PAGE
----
The IRS’s decision to process tax refunds during a partial government shutdown would require the IRS to call employees back to work without pay and raise the possibility of more shutdown-related lawsuits against the Trump administration.
The decision helps head off potential political pressure on Congress and President Donald Trump to end the shutdown if taxpayers weren’t able to receive their refunds once tax filing season starts in late January. But the announcement also raises a legal question because it contradicts past OMB statements saying the agency couldn’t issue refunds during a shutdown, tax practitioners said.
Their argument is rooted in the Antideficiency Act, a law that prohibits government agencies from spending money beyond what Congress has already given them. The Treasury Department in 2011 argued that it could process tax refunds during a funding lapse, but the White House budget office overruled that position.
“It appears some ‘legal mind’ in the White House/IRS has reinterpreted the law,” Karen L. Hawkins, former director of the Office of Professional Responsibility for the IRS, told Bloomberg Tax in a Jan. 8 email. “That seems to be happening a lot in this administration.”
The IRS didn’t return a request for comment, but the White House budget office said it finds no issue with moving forward with the refunds.
“Consistent with the Administration’s intent of making this lapse as painless as possible, OMB informed Treasury today that consistent with Treasury’s 2011 position they can in fact process tax refunds during a lapse,” a senior administration official at OMB said in a statement provided to Bloomberg Tax.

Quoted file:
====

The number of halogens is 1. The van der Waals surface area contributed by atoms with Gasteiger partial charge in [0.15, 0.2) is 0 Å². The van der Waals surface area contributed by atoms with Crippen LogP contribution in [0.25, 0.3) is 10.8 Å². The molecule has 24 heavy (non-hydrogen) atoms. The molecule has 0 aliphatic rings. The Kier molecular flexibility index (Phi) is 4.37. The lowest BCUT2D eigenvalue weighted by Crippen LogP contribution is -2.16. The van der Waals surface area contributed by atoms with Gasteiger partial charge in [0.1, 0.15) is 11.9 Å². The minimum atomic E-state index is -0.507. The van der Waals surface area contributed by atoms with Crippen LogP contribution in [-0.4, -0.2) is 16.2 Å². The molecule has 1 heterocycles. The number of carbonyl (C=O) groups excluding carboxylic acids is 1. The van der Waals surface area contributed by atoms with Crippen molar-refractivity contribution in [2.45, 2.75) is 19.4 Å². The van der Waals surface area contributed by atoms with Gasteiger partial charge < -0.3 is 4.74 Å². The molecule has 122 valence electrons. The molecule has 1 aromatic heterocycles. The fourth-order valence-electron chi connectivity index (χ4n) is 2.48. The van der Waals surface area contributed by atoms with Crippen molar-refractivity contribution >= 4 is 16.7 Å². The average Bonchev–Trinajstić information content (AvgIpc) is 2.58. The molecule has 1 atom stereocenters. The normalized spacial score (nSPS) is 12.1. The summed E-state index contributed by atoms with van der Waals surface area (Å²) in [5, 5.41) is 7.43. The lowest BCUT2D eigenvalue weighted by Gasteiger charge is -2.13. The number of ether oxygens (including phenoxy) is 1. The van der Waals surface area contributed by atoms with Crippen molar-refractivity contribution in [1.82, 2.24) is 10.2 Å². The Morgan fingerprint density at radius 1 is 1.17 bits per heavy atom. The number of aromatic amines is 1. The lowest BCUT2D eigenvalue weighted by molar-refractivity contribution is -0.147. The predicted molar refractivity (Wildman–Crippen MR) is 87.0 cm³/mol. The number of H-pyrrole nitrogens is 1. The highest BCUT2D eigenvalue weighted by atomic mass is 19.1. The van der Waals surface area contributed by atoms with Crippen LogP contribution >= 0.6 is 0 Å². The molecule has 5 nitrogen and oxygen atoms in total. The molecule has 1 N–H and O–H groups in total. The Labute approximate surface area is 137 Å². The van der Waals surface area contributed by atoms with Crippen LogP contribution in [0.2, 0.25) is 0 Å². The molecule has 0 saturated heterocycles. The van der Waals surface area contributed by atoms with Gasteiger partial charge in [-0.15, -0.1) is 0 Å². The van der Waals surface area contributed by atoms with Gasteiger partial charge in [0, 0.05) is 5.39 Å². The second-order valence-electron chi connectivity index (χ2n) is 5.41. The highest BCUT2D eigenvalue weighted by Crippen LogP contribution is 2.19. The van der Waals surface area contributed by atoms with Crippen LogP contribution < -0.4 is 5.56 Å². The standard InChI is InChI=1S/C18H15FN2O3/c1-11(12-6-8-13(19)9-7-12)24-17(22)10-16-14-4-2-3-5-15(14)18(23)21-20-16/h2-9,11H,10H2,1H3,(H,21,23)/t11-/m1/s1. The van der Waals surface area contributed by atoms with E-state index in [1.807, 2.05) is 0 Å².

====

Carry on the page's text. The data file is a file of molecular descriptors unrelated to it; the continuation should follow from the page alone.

Unpaid Workers to Return
The administration could face lawsuits over its decision to issue tax refunds, said Daniel Hemel, a tax law professor at the University of Chicago.
“IRS employees who are required to work without pay might challenge the decision to process refunds,” Hemel said.
Nearly 70,000 Internal Revenue Service employees—about 87.5 percent of the agency’s workforce—were furloughed after the December funding lapse. A “significant portion” of the IRS workforce will be recalled to work for filing season, the IRS said in a Jan. 7 statement.
Those employees will be forced to work without pay, Tony Reardon, president of the National Treasury Employees Union, said in a Jan. 7 statement. The NTEU represents the IRS as well as other agencies and departments.
“Employees who provide that service should be compensated on their regular pay day, as required by law,” Reardon said.
The shutdown has already triggered some litigation against the Trump administration: the American Federation of Government Employees, a major labor union, filed a lawsuit alleging the government is illegally forcing employees to work without pay.
More lawsuits could be on the way: hundreds of thousands of federal workers are set to miss their first paycheck this week.
Despite the issue of its legality, it is unlikely the IRS’s decision to issue refunds will be challenged by taxpayers, said Frank Agostino, founder and president of Agostino & Associates PC in Hackensack, N.J.
Even if someone does sue, the likelihood that it succeeds is unlikely, Agostino said.
“One could argue that the minute the return is filed, the money becomes the taxpayers’ money,” Agostino said. “By the time the lawsuit is filed, this issue would be moot.”
—With assistance from Lydia O’Neal